> Motifs such as charming beautiful girls and hi-tech machines which has strengthened the barrenness of anime, and in the end became important elements in his [Hideaki Anno's] work. It became crucial to articulate 90's-like problems through stereotypes and abstract motifs. To begin with "Evangelion" is an extremely otaku-like work which was by lots of details referenced from former anime and science fiction films, from the design concept of cockpit to the brand of beer (Here in this aspect I don't have time to treat it, although it's important) In other words, it can be said that ANNO broke through the literary imagination of the 1980's by strongly mixing and re-editting the motifs of the anime-like imagination, which had been completely barren for some ten years....
>
> In the opening scene of "Evangelion" he already inserts a cut of a character which had initially been introduced in the 24th episode. The countless devices of this type means that Anno started the broadcast after conceiving the total structure pretty clearly [indeed?]. Actually, the speed of the narrative development of numerous foreshadowing in the first few episodes indicates that his work was made by reverse calculation of a precise, total construction. The flavor of the episodes of the first half is consistently the same. (Some comical episodes after the 8th episode are considered within this consistency). This story revived the genre of animation and at the same time, clarified the limits of the literary imagination...
>
> In the opening scene of "Evangelion" he already inserts a cut of a character which had initially been introduced in the 24th episode. The countless devices of this type means that Anno started the broadcast after conceiving the total structure pretty clearly. Actually, the speed of the narrative development of numerous foreshadowing in the first few episodes indicates that his work was made by reverse calculation of a precise, total construction. The flavor of the episodes of the first half is consistently the same. (Some comical episodes after the 8th episode are considered within this consistency). This story revived the genre of animation and at the same time, clarified the limits of the literary imagination.
>
> According to Anno himself, this change of attitude came about while creating and producing the work. "Evangelion" was received enthusiastically among anime fans. He said that in noticing that autistic, enthusiast reception, he thought he should changed the entire conceptual structure of the work, and in the end that's what he did. After all of the episodes were broadcast, in what looks like a self-tormenting, auto-destructive critique of anime fans that ANNO would repeat many times in radio interviews, specialty anime magazines, etc., he would clearly reiterate the personal intellectual history of MIYAZAKI and OSHII. All three of them isolated themselves from "anime-like things" owing to their hate of the autism after they achieved overwhelming success among anime fans. But ANNO is completely different from them on two critical points. The first difference occurs in "Evangelion" with its simultaneous deep absorption in the anime-like and it's distance from it. In Anno's case the change was terribly compressed. In Miyazaki's case, the change occurred between the time of the success of "Lupin the Third, The Castle of Cagliostro" (1979) and "Totoro," and in Oshii's case he took about ten years between the time of the television version of "Urusei Yatsura" and "Mobile Police, Patlabor 2."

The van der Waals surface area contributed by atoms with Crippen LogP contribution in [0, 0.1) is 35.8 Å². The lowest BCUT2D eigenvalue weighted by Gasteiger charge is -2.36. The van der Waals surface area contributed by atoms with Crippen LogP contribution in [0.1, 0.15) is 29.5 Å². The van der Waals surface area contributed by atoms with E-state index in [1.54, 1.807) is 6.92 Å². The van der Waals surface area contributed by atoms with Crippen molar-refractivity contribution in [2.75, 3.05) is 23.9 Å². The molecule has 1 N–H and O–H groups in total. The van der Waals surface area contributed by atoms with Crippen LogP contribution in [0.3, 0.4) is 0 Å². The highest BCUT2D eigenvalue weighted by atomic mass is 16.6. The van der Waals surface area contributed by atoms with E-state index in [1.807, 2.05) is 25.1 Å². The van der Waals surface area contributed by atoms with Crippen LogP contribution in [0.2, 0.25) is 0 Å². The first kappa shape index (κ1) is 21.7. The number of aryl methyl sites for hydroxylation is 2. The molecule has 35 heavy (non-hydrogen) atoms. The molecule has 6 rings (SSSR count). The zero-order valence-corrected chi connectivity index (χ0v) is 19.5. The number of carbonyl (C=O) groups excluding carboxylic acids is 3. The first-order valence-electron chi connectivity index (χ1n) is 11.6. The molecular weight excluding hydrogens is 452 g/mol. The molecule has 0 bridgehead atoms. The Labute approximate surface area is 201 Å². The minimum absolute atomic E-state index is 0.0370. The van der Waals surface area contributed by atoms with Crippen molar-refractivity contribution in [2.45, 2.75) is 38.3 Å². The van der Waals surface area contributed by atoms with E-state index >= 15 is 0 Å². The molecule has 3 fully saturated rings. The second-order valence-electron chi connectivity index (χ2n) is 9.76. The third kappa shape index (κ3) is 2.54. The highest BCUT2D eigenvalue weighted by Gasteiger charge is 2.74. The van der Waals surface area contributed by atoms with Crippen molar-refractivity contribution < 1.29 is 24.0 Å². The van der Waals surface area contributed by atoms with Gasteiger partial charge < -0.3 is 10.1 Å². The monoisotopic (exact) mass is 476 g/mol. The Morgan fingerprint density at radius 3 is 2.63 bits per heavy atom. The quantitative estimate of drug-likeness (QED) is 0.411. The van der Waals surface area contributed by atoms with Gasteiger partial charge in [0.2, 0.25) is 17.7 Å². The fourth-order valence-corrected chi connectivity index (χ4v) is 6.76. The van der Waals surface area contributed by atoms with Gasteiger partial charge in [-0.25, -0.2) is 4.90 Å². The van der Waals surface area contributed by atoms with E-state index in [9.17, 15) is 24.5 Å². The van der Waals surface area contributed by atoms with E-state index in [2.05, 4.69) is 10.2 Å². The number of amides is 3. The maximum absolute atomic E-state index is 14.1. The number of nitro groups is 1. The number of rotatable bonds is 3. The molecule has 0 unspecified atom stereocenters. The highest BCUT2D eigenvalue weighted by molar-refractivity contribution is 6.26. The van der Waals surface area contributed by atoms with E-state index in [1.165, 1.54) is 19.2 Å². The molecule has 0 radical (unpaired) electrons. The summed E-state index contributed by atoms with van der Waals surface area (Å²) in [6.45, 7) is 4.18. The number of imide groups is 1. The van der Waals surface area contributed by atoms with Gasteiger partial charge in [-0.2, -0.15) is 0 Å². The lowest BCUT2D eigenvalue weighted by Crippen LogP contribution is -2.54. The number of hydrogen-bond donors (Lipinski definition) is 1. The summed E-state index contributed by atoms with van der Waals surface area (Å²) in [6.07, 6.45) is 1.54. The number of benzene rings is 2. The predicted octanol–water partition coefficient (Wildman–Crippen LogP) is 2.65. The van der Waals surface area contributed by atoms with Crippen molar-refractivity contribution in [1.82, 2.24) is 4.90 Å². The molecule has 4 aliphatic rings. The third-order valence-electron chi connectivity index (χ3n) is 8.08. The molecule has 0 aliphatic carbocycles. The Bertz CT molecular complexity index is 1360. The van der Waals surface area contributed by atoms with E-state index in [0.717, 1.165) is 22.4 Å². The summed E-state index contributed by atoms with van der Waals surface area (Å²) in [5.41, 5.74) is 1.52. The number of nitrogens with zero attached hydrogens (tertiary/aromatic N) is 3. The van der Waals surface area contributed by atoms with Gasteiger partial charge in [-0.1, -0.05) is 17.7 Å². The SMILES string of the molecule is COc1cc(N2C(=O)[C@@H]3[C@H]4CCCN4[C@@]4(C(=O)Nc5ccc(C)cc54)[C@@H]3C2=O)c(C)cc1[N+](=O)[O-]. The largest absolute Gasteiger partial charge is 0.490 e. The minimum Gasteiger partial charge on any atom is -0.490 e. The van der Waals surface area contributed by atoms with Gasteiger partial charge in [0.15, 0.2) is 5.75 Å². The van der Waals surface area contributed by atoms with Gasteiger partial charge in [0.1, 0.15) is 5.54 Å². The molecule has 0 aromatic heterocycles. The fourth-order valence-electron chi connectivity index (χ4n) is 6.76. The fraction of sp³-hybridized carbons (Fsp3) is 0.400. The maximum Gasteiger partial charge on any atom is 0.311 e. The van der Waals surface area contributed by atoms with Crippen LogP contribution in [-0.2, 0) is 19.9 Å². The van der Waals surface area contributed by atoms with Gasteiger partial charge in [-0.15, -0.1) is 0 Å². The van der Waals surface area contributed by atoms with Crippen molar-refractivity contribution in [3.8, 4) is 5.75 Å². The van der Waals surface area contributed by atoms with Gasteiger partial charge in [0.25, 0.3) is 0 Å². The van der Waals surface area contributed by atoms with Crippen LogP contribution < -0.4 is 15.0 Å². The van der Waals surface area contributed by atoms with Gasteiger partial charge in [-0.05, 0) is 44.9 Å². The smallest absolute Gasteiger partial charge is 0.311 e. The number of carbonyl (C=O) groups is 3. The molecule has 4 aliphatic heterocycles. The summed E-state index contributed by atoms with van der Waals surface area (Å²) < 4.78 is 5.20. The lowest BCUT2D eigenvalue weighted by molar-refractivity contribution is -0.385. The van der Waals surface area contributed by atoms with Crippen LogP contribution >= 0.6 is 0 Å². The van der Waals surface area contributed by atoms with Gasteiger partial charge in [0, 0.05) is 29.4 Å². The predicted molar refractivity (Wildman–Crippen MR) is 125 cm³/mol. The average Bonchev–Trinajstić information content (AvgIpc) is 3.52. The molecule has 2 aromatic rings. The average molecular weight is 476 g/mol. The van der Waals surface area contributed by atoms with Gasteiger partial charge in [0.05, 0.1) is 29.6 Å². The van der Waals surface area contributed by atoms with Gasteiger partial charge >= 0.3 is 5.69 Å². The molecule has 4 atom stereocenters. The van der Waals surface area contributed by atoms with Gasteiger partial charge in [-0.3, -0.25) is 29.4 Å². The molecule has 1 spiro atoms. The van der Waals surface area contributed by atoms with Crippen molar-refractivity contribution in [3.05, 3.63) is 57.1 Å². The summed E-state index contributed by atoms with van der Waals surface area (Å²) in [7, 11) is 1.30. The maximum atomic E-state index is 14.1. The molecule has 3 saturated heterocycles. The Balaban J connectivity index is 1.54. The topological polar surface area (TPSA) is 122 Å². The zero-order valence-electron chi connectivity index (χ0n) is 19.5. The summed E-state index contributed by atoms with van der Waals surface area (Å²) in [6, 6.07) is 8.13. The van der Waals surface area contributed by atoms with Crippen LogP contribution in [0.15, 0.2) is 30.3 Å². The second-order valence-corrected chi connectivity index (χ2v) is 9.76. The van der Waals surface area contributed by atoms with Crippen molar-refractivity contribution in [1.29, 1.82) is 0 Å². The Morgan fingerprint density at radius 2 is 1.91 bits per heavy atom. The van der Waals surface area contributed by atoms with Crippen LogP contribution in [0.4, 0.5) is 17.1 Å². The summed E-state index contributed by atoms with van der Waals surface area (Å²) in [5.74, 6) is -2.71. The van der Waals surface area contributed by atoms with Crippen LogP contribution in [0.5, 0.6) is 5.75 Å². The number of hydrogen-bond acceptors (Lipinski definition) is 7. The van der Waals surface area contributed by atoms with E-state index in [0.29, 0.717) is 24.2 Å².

>
> In the second difference, as perhaps an inevitable result of that temporal compression, in ANNO the successful critique of anime was brought about by the logic of acceleration and multiplication, while in the case of MIYAZAKI and OSHII the critique of anime succeeded because of the logic of removal. The last half of "Evangelion" takes the form of a critique of previous anime works through developing all the narrative possibilities and anime-like expressions and pushing them to their limits; in other words producing a totality of the anime-like. Simply put, in the second half of "Evangelion" ANNO produces a super-complicated and super-high speed anime and thereby achieved a qualitative change. Several compositions were made for the purposes of constructing a 90's savior narrative were rapidly inverted and were instead employed to tear to shreds the interactive communication among the characters. This means that for ANNO, he deliberately cut off communication with anime fans who supposedly can only appreciate works by identifying themselves with and investing their emotions into the characters....